Children are the best. Yes I know there are many parents reading this who may say otherwise, but I'm talking about the younger, cuter sort. The group taught at a Burmese school this Wednesday. Some of the older students practiced their English by interviewing some of our group, while the rest (and most) of us played and drew pictures with the children. The older students were surprisingly good at English, and displayed a real drive to learn the language, while the younger kids were, well, typical kids and a lot of fun.

All-in-all, Chiang Mai is an awesome city that I wish I had the opportunity to stay in longer. The dynamic nature, fun, chillaxed people, amazing temples were a great experience for everyone, and a welcome breather from trekking, although now we are off to Laos, tune in sometime soon for the next post!

Here is a picture at the Chiang Mai Elephant Santuary of an elephant painting a self-portrait of himself....really.

Here is a picture of the Ratchadameon Sunday market, its still early so there arent many people but this place gets really crowded

Funny grafitti



permalink written by  JohnJack_Crestani on February 6, 2009 from Chiang Mai, Thailand
from the travel blog: I Meet the SouthEast
tagged Thailand, Elephant, ChiangMai, JackCrestani and Johncrestani

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Cimbing and Crawling

Chiang Mai, Thailand


I am a dirty man. In the happiest, sorest and most satisfying sense of the word. Caving on your stomach through tunnels barely wider than your body, in 100-degree putrid heat, and with little underground streams and bats occasionally paying visits, you would be just as dirty. Pepper it all up with some 300-foot rock climbing and rapelling, and you'd be cimpletely pooped.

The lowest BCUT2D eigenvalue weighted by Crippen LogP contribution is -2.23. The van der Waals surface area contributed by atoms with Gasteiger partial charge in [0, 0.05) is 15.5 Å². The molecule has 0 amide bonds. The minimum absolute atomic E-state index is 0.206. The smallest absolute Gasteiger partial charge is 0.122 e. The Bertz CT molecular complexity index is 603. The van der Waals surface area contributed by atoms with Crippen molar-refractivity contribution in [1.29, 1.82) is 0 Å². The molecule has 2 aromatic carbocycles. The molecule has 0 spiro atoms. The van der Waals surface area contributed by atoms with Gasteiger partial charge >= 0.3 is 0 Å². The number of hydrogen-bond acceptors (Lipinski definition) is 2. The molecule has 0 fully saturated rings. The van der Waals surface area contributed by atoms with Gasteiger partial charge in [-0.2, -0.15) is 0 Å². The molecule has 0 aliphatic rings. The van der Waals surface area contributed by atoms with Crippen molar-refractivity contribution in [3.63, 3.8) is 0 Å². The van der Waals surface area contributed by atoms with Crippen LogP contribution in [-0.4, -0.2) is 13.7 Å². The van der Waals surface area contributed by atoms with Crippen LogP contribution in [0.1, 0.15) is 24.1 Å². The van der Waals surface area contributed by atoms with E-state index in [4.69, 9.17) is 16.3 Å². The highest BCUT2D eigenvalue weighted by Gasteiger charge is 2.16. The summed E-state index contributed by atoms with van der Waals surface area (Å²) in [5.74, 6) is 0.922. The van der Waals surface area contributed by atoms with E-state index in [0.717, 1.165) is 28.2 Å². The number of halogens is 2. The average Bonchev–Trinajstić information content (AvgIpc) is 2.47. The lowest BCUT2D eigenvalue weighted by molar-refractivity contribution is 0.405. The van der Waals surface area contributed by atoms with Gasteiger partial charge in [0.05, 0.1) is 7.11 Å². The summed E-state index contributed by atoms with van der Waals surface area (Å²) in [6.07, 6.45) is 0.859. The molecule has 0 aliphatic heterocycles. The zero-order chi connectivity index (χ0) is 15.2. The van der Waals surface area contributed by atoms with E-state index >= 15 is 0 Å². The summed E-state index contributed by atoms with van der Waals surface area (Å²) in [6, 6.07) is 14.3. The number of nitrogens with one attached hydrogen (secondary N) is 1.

During my Pacific Discovery tour group's 2-day break from Chiang Mai, we went to and stayed at Chiang Mai Rock Recreation Center, where we climbed, caved, roasted rice cakes, played games, and camped out.

A combination of chess and pull-ups, climbing is alot of fun, and something I enjoy dearly. Strategizing each succession of grips, clenches, and footholds combines thinking and tests your physical limits in a game where theres a clear goal, reaching the top. Thats me over to he left rapelling (descending) down one of the walls I had just scaled. If it wasnt so damn expensive of a hobby, I would definately treat myself to more climbs, more often, in more places.

We also did some rapelling into caves, loads of fun. Pretty scary though when the difference between life and falling to your death depends on how tightly you hang onto your rope as you slide down it. I prefer hanging onto at least something, alhough the 'motto' of the camp was, Discomfort=Growth. The more you put yourself into uncomfortable situations, the more growth you undergo as a person. And the more discomfort people go through, the more they turn to 'comfort' items as a reaction, such as the 'Pizza and Beer' meal our group mandated after 3 days of trekking in the wilderness. Embrace the awkward/discomfortable!